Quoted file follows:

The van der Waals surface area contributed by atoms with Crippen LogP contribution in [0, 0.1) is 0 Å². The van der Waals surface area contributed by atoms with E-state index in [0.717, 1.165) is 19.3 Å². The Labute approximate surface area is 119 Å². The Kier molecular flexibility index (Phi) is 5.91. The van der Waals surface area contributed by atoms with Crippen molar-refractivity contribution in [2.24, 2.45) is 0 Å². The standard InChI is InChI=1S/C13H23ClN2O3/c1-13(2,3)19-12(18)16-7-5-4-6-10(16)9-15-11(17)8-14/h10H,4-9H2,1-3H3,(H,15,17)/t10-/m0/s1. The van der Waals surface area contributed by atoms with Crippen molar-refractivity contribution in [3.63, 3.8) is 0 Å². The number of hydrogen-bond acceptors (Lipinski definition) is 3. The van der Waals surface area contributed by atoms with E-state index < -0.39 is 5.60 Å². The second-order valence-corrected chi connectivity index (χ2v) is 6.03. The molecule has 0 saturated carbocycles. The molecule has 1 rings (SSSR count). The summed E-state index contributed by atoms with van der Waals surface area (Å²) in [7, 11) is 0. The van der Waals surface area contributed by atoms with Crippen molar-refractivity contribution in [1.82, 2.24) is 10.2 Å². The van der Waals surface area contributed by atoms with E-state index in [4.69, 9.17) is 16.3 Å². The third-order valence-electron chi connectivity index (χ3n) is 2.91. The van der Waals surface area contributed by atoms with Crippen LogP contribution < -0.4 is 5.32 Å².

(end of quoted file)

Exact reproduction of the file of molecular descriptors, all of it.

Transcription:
The van der Waals surface area contributed by atoms with Crippen LogP contribution in [0, 0.1) is 0 Å². The van der Waals surface area contributed by atoms with E-state index in [0.717, 1.165) is 19.3 Å². The Labute approximate surface area is 119 Å². The Kier molecular flexibility index (Phi) is 5.91. The van der Waals surface area contributed by atoms with Crippen molar-refractivity contribution in [2.24, 2.45) is 0 Å². The standard InChI is InChI=1S/C13H23ClN2O3/c1-13(2,3)19-12(18)16-7-5-4-6-10(16)9-15-11(17)8-14/h10H,4-9H2,1-3H3,(H,15,17)/t10-/m0/s1. The van der Waals surface area contributed by atoms with Crippen molar-refractivity contribution in [3.63, 3.8) is 0 Å². The number of hydrogen-bond acceptors (Lipinski definition) is 3. The van der Waals surface area contributed by atoms with E-state index < -0.39 is 5.60 Å². The second-order valence-corrected chi connectivity index (χ2v) is 6.03. The molecule has 0 saturated carbocycles. The molecule has 1 rings (SSSR count). The summed E-state index contributed by atoms with van der Waals surface area (Å²) in [7, 11) is 0. The van der Waals surface area contributed by atoms with Crippen molar-refractivity contribution in [1.82, 2.24) is 10.2 Å². The van der Waals surface area contributed by atoms with E-state index in [4.69, 9.17) is 16.3 Å². The third-order valence-electron chi connectivity index (χ3n) is 2.91. The van der Waals surface area contributed by atoms with Crippen LogP contribution < -0.4 is 5.32 Å².